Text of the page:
Friday 21st October 2011

Twas in Trafalgar's Bay

Today is the anniversary of Lord Nelson's victory over the Combined Fleets of France and Spain in October 1805. The Battle of Trafalgar was a bitter-sweet affair; it was fought and won against superior numbers; it was of momentous importance in its consequences - Britannia would rule the waves for a hundred years and more and any impending threat of a French invasion of these shores was immediately extinguished. However, when it was understood that it was won at the cost of Lord Nelson's life, there was little or no public rejoicing at the news, and only a peel of dumb bells was rung by way of muted celebration.

 

Here is Robert Southey, poet-laureate and early biographer of Nelson on the subject:

 

The death of Nelson was felt in England as something more than a public calamity; men started at the intelligence, and turned pale, as if they had heard of the loss of a dear friend. An object of our admiration and affection, of our pride and of our hopes, was suddenly taken from us; and it seemed as if we had never, till then, known how deeply we loved and reverenced him. What the country had lost in its great naval hero--the greatest of our own, and of all former times--was scarcely taken into the account of grief. So perfectly, indeed, had he performed his part, that the maritime war, after the battle of Trafalgar, was considered at an end: the fleets of the enemy were not merely defeated but destroyed; new navies must be built, and a new race of seamen reared for them, before the possibility of their invading our shores could again be contemplated. It was not, therefore, from any selfish reflection upon the magnitude of our loss that we mourned for him: the general sorrow was of a higher character. The people of England grieved that funeral ceremonies, and public monuments, and posthumous rewards, were all which they could now bestow upon him, whom the king, the legislature, and the nation would have alike delighted to honour; whom every tongue would have blessed; whose presence in every village through which he might have passed would have wakened the church bells, have given schoolboys a holiday, have drawn children from their sports to gaze upon him, and "old men from the chimney corner" to look upon Nelson ere they died. The victory of Trafalgar was celebrated, indeed, with the usual forms of rejoicing, but they were without joy; for such already was the glory of the British navy, through Nelson's surpassing genius, that it scarcely seemed to receive any addition from the most signal victory that ever was achieved upon the seas: and the destruction of this mighty fleet, by which all the maritime schemes of France were totally frustrated, hardly appeared to add to our security or strength; for, while Nelson was living, to watch the combined squadrons of the enemy, we felt ourselves as secure as now, when they were no longer in existence.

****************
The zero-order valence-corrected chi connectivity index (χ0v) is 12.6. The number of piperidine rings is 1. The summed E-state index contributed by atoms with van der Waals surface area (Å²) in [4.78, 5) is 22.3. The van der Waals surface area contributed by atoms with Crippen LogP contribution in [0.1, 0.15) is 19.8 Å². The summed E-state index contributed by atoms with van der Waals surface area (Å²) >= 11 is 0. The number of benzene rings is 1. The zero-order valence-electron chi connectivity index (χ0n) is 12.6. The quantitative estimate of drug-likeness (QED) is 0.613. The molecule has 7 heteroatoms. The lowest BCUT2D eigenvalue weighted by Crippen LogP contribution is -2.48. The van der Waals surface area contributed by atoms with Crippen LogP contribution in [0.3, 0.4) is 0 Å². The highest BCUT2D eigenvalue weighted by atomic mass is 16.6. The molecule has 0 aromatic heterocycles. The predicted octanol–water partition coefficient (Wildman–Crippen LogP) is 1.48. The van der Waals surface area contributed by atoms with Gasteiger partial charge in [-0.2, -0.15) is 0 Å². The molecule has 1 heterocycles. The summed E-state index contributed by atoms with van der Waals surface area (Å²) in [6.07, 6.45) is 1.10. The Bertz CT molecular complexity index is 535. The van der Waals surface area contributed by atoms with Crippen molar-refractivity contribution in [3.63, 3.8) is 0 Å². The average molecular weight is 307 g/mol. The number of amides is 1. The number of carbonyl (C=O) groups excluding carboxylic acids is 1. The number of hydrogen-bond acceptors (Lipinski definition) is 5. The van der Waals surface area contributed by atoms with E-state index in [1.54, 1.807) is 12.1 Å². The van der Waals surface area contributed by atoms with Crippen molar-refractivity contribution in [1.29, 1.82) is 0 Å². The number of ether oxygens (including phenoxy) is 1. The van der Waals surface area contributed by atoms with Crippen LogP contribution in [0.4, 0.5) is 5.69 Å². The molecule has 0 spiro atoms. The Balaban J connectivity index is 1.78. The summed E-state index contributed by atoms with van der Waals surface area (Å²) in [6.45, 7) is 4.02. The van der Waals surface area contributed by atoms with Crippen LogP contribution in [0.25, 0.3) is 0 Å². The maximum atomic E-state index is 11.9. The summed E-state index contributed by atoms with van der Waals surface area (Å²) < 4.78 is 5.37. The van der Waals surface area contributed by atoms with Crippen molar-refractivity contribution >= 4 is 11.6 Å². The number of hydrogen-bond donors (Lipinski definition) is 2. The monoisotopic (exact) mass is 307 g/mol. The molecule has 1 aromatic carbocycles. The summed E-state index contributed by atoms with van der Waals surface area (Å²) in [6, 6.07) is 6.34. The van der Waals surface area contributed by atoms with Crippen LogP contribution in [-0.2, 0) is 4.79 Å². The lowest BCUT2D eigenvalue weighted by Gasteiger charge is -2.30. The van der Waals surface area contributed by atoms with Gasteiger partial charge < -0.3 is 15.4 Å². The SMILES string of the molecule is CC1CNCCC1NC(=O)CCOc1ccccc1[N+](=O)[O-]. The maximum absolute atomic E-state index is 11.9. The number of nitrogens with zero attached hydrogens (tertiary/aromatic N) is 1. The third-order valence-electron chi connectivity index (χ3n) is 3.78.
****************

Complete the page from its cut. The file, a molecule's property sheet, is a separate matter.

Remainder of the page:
The banner above is one that used to hang in Madron church, in the wild west of Cornwall. It is said to have been commissioned by local fishermen who had got the news of the battle along with that of the death of Lord Nelson off His Majesty's schooner Pickle, the little boat that carried the news home. According to the story they took this news into Penzance where they disturbed Mayor Giddy at his Guy Fawkes banquet; he in turn seized the scoop by announcing it from the minstrel gallery of the Union Hotel in Chapel Street. The same fishermen were likewise inspired to have this banner made and lodge it reverentially in the local church. Anywhere other than Cornwall this story would be called a legend - officially the news was landed along the coast at Falmouth, from whence it travelled with Lt. Lapenotiere, RN, post haste up the long, rutted road to the Admiralty in London. But if ever you find yourself in Penzance, do you mind you keep this under your hat.

 

Two hundred and six years later, let us un-muffle the bells and have a Happy Trafalgar Day!

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